Don’t count on Xi Jinping-Joe Biden meeting to yield breakthroughs, provided it happens: analysts


Assuming Xi Jinping and Joe Biden finally sit down together next week in San Francisco after a year of posturing, accusations, backchannel signalling and wayward surveillance balloons, the results will be underwhelming.

There is so little trust – a week before the expected meeting, the Chinese had still not formally confirmed Xi’s participation at the Asia-Pacific Economic Cooperation summit – and so many missed opportunities that the “deliverables” will be modest at best even as both sides downplay expectations.

“Neither the United States nor China are entering the potential meeting between President Biden and President Xi expecting to significantly improve or reset the relationship,” said Bonny Lin of the Centre for Strategic and International Studies, a Washington-based think tank.

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“Rather, the meeting will be about managing and stabilising the bilateral relationship, improving communication and reducing misunderstandings before they occur.”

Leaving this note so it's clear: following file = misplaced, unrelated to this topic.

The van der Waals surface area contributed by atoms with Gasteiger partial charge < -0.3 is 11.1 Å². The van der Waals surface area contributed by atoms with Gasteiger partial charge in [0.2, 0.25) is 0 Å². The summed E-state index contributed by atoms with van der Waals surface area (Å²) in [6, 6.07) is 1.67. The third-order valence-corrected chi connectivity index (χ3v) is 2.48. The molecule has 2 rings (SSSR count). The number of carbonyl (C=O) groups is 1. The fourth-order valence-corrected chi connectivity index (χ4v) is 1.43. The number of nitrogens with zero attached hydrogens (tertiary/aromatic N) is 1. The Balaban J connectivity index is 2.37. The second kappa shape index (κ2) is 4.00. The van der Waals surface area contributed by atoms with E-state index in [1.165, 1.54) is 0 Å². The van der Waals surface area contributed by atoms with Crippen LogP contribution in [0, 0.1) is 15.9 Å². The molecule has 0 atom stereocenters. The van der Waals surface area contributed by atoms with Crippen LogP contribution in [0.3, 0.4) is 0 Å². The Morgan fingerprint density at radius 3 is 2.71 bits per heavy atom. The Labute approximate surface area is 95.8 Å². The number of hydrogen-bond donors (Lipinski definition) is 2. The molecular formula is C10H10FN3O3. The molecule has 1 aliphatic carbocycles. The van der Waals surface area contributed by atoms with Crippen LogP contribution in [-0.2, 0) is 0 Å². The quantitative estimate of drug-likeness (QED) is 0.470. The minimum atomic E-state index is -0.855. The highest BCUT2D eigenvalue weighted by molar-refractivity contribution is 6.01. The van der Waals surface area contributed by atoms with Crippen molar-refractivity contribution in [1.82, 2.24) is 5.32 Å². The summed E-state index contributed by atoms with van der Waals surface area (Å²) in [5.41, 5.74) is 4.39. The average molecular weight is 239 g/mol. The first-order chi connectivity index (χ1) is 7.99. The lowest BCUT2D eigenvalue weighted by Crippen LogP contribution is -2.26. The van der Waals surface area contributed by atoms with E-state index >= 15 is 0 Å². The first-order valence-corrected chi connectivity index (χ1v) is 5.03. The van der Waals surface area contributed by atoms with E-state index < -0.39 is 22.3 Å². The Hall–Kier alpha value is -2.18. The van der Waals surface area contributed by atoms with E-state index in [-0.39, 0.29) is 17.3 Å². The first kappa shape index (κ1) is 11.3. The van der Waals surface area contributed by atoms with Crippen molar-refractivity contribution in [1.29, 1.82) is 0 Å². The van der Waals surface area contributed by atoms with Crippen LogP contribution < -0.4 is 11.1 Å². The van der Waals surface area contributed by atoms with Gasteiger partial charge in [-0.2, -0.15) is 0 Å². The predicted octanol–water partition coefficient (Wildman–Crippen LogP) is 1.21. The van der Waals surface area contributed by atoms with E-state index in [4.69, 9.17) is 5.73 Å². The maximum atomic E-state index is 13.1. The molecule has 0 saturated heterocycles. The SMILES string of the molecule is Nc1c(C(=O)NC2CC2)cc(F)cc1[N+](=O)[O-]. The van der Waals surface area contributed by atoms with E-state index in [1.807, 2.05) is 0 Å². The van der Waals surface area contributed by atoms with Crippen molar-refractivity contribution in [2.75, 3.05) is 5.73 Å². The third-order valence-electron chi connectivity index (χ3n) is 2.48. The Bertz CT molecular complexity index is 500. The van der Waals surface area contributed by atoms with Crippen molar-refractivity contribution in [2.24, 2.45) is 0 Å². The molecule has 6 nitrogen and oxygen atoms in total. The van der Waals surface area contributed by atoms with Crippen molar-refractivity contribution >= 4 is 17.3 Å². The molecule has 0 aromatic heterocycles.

Should talks proceed without a sizeable hitch, a major plus would be the message the two leaders send to their respective bureaucracies, especially China’s with its highly centralised system, that re-engagement, however tepid, is back on the agenda.

“The most important thing [is] it sends a signal to their system that the two sides need to have dialogues, and the rest of the system falls into place,” said Bonny Glaser of the German Marshall Fund of the United States, a Washington-based think tank. “It might become difficult to do much in the absence of that higher-level meeting.”